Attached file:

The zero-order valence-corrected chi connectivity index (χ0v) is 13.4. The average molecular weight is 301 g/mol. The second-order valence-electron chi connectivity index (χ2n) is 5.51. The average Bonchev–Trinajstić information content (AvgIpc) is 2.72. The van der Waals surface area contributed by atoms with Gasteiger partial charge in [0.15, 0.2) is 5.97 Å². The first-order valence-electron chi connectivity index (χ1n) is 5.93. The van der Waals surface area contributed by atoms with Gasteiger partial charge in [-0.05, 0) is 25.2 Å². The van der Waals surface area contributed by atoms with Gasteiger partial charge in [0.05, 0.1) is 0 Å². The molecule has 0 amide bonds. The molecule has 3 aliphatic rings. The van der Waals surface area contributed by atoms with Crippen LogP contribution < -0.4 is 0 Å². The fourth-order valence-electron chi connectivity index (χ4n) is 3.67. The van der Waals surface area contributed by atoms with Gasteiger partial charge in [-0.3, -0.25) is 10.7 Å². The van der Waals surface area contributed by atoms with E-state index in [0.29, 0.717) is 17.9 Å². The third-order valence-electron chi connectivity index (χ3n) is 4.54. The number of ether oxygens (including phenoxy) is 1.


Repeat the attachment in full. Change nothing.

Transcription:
The zero-order valence-corrected chi connectivity index (χ0v) is 13.4. The average molecular weight is 301 g/mol. The second-order valence-electron chi connectivity index (χ2n) is 5.51. The average Bonchev–Trinajstić information content (AvgIpc) is 2.72. The van der Waals surface area contributed by atoms with Gasteiger partial charge in [0.15, 0.2) is 5.97 Å². The first-order valence-electron chi connectivity index (χ1n) is 5.93. The van der Waals surface area contributed by atoms with Gasteiger partial charge in [-0.05, 0) is 25.2 Å². The van der Waals surface area contributed by atoms with Gasteiger partial charge in [0.05, 0.1) is 0 Å². The molecule has 0 amide bonds. The molecule has 3 aliphatic rings. The van der Waals surface area contributed by atoms with Crippen LogP contribution < -0.4 is 0 Å². The fourth-order valence-electron chi connectivity index (χ4n) is 3.67. The van der Waals surface area contributed by atoms with Gasteiger partial charge in [-0.3, -0.25) is 10.7 Å². The van der Waals surface area contributed by atoms with E-state index in [0.29, 0.717) is 17.9 Å². The third-order valence-electron chi connectivity index (χ3n) is 4.54. The number of ether oxygens (including phenoxy) is 1.